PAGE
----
put (something) on ice

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put (something) on ice

1. Literally, to put something in a cold place to preserve it, as of food or drink. If you don't put that shrimp on ice, we won't be able to eat it later. You made sure to put the champagne on ice, right?
2. To postpone or delay acting on or dealing with something. We've had to put the sale on ice while we figure out why the website keeps crashing. Do you mind if we put date night on ice for a few weeks until we get done with this project at work?
See also: ice, on, put
Farlex Dictionary of Idioms. © 2015 Farlex, Inc, all rights reserved.

put someone or something on ice

1. Lit. to put a body part or corpse on ice or under refrigeration to preserve it; to put a foodstuff on ice or under refrigeration to cool it. The surgeon transplanted a heart that had been put on ice for two hours. Please put the soda pop on ice.
2. Fig. to postpone acting on someone or something. I know he keeps pestering you for an answer, but we'll just have to put him on ice until we have more facts to go on. Let's put this project on ice till we find out how well it's financed.
See also: ice, on, put
McGraw-Hill Dictionary of American Idioms and Phrasal Verbs. © 2002 by The McGraw-Hill Companies, Inc.

put something on ice

COMMON If you put something such as a plan or project on ice, you stop it happening for a period of time. Further high-level meetings have been put on ice. Plans have been put on ice for a meeting in London of the five permanent members of the United Nations Security Council. Note: If a plan or project is on ice, no action is taken to put it into operation. A further cut in interest rates to 6% is now likely to stay on ice till next year. Note: This expression refers to the use of ice to preserve food and prevent it from decaying.
See also: ice, on, put, something
Collins COBUILD Idioms Dictionary, 3rd ed. © HarperCollins Publishers 2012

put something on ˈice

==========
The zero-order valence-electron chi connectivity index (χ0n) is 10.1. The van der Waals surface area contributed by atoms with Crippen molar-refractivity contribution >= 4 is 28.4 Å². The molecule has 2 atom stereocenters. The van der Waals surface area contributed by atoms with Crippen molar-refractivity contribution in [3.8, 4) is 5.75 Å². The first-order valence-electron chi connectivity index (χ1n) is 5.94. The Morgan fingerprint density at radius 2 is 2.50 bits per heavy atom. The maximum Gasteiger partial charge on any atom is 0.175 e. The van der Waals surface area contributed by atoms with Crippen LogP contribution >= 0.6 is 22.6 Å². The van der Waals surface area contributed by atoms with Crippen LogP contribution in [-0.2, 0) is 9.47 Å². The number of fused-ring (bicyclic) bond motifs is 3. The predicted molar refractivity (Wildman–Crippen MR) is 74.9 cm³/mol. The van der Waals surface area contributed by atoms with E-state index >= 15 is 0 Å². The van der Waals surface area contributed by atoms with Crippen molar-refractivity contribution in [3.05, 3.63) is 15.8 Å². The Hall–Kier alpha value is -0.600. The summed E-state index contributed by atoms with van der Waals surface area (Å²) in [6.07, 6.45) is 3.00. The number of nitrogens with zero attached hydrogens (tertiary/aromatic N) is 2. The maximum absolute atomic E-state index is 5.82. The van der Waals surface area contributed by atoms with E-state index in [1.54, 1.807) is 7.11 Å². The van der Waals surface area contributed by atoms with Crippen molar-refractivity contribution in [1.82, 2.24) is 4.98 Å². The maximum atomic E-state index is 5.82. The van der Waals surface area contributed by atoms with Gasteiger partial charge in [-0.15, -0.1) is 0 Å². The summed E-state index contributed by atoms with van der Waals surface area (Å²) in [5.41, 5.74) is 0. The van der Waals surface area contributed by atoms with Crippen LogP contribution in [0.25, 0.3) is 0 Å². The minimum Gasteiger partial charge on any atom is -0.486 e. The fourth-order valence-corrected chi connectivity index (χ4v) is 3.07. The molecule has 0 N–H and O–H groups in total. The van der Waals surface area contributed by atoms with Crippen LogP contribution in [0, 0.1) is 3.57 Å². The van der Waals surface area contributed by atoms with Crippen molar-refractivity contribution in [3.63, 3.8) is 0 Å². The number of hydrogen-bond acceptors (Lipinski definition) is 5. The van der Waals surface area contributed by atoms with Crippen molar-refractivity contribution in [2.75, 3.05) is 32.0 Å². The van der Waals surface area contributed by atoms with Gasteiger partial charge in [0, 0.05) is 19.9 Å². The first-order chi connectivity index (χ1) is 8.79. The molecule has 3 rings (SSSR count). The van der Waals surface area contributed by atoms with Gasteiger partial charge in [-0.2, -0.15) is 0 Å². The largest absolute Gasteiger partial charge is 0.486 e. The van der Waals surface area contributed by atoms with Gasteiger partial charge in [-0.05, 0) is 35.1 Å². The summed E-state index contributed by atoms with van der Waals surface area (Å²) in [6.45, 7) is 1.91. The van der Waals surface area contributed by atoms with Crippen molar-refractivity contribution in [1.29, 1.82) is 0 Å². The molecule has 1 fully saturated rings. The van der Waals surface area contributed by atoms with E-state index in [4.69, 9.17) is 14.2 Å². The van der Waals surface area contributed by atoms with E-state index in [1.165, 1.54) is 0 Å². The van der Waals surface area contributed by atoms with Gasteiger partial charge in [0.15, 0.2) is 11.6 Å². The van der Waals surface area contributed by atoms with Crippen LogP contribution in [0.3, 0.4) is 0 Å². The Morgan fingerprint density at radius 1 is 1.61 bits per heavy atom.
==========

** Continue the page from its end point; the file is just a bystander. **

decide to take no action on something for a period of time; postpone something: They have put the plans for the new hospital on ice because of the economic situation.My plans for going to the USA are on ice for the moment.
See also: ice, on, put, something
Farlex Partner Idioms Dictionary © Farlex 2017

put on hold/ice/the back burner, to

To postpone, delay, keep in reserve. The oldest of these nearly synonymous terms is to put something on ice, the transfer from food storage (on ice blocks) to anything kept in reserve occurring in the late nineteenth century. Chefs put food that is either finished or cooks more quickly than the rest of a meal on a back burner of the range. By about 1930, this term was transferred to temporarily shelving any item or project or plan, originally in the United States, and came into general use about thirty years later. To put on hold also dates from the mid-twentieth century. It began to be used for the temporary interruption or suspension of a space launch and/or a telephone conversation. It was commonplace in both activities by about 1960 and was rapidly transferred to other kinds of delay, although its literal application—interrupting a telephone connection to wait for its resumption—is still current, along with the irritations generated by call waiting. See also your call is important.
See also: back, hold, ice, on, put, to
The Dictionary of Clichés by Christine Ammer Copyright © 2013 by Christine Ammer
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